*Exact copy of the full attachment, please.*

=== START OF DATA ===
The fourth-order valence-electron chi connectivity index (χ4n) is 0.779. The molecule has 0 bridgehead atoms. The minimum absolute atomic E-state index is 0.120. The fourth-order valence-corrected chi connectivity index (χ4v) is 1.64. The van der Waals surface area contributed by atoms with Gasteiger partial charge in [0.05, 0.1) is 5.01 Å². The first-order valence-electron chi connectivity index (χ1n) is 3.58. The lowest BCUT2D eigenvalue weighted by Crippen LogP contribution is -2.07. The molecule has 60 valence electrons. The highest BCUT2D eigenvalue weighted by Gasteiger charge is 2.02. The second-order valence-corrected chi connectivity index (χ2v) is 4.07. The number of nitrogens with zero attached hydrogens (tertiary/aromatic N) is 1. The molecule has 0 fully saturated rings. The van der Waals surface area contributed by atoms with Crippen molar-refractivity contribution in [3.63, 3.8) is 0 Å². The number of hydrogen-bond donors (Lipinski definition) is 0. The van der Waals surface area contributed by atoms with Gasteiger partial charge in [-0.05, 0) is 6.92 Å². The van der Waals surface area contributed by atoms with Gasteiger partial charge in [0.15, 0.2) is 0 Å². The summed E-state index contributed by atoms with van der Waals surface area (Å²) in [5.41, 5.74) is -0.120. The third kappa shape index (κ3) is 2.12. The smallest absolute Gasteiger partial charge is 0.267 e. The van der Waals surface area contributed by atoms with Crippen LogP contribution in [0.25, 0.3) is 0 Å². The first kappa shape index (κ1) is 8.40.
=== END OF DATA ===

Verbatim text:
The fourth-order valence-electron chi connectivity index (χ4n) is 0.779. The molecule has 0 bridgehead atoms. The minimum absolute atomic E-state index is 0.120. The fourth-order valence-corrected chi connectivity index (χ4v) is 1.64. The van der Waals surface area contributed by atoms with Gasteiger partial charge in [0.05, 0.1) is 5.01 Å². The first-order valence-electron chi connectivity index (χ1n) is 3.58. The lowest BCUT2D eigenvalue weighted by Crippen LogP contribution is -2.07. The molecule has 60 valence electrons. The highest BCUT2D eigenvalue weighted by Gasteiger charge is 2.02. The second-order valence-corrected chi connectivity index (χ2v) is 4.07. The number of nitrogens with zero attached hydrogens (tertiary/aromatic N) is 1. The molecule has 0 fully saturated rings. The van der Waals surface area contributed by atoms with Crippen molar-refractivity contribution in [3.63, 3.8) is 0 Å². The number of hydrogen-bond donors (Lipinski definition) is 0. The van der Waals surface area contributed by atoms with Gasteiger partial charge in [-0.05, 0) is 6.92 Å². The van der Waals surface area contributed by atoms with Gasteiger partial charge in [0.15, 0.2) is 0 Å². The summed E-state index contributed by atoms with van der Waals surface area (Å²) in [5.41, 5.74) is -0.120. The third kappa shape index (κ3) is 2.12. The smallest absolute Gasteiger partial charge is 0.267 e. The van der Waals surface area contributed by atoms with Crippen LogP contribution in [0.25, 0.3) is 0 Å². The first kappa shape index (κ1) is 8.40.